Thursday, January 22, 2015

kowtowing to those who kick and scream

Via a tweet from Robert Koehler of the Marmot's Hole, I saw this Kotaku article on how the new animated movie "Big Hero 6" (titled "Big Hero" in Korea) is upsetting Koreans who, upon seeing the movie's trailer, were chagrined to see Japanese rising-sun iconography popping up in several scenes.

To some extent, I sympathize: imagine being black in America and seeing the Confederate flag which, for almost all American blacks, represents racism, slavery, and oppression. And for much of the world, memories of Nazi depredations mean that the swastika, despite its more benevolent association with Indian religious traditions, is thought of as a symbol of evil. Flags can be legitimately offensive. Koreans, meanwhile, certainly have a right to feel great bitterness toward the Japanese for what they did to Korea and to other countries, and Japan's constant attempts at rewriting its own history to cast itself as a righteous victim, instead of as the victimizer, have done nothing to improve the collective Korean mood.

At the same time, though, the problem with finding oneself in the victim role is that one starts to see racism and oppression under every rock and behind every tree, and the fact of the matter is that Japan has, since World War II, conducted itself in a manner very unlike the imperialistic Japan of old. The country deserves some credit for that, even though it does have a long way to go before it matches Germany in its ability to face its own past maturely.

If you read the Kotaku article, you'll see examples of what are supposedly rising-sun images that Koreans see as evidence of an attempt to signify the dominance of Japanese culture. These examples are, to put it mildly, a bit of a stretch, and I wouldn't be offended if you thought my Korean fellows were hallucinating. Besides: seeing as the story of "Big Hero 6" takes place in a future metropolis known as San Fransokyo, Koreans who are worried about the appearance of tiny Japanese tropes and motifs should be even more worried about the big picture. I wonder whether Koreans complained with equal vigor about 1989's "Back to the Future Part II," which also featured an America dominated by Japanese corporate culture.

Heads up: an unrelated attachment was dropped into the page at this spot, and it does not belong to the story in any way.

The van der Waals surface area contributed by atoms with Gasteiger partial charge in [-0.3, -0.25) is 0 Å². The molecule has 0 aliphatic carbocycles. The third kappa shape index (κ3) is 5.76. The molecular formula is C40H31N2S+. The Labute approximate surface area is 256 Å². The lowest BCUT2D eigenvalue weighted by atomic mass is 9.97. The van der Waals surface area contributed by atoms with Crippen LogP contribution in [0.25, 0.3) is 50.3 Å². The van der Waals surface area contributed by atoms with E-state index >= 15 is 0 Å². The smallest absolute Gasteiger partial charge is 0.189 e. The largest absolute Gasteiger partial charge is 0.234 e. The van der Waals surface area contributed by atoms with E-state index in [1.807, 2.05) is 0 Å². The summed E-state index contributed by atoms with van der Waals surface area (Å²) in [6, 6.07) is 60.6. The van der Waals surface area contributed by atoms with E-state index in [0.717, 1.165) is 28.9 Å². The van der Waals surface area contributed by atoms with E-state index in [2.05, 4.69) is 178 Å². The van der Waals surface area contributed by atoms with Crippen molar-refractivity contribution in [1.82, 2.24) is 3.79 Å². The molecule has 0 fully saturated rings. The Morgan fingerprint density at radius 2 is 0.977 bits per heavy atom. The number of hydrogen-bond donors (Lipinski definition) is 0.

A coworker of mine said that, for the Korean release of "Big Hero 6," many of the Japanese signs and symbols have been digitally blotted out. Where possible, Japanese words have been replaced with English—all this in an attempt to soothe the weak, oversensitive, easily bruised (read: pussified) Korean psyche. That's a real shame, and it's a sinister reflection of the kowtowing that's been going on in the West as Western news sources have reported on the Charlie Hebdo massacre and its aftermath. In the West, as cynics have noted, the bloody interior of the shot-up offices of the Charlie Hebdo magazine are shown in colorful splendor while the image of Muhammad adorning the cover of the magazine issue that so offended Islamist sensibilities has been mosaicked out. To such cynics, the "Je suis Charlie" slogan rings hollow because these folks seem unable to grasp the essential point: if you're fighting for freedom of speech, you're going to have to show the offensive magazine cover.

Will offended Koreans rise up and behead the people who allow Japanese imagery to show on Korean TV and movie screens? Doubtful. But people in the Korean media will cower, bow, and scrape all the same—in this case because freedom of speech takes a far, far back seat to the power of money. And how stupid is that?


1 comment:

John (I'm not a robot) said...

Sadly, I fear this hyper-sensitivity is a world-wide phenomenon. I know you read Instapundit so you likely saw the article about the black woman who is tired of "suppressing herself to get along with white people."

Jesus, what is wrong with people.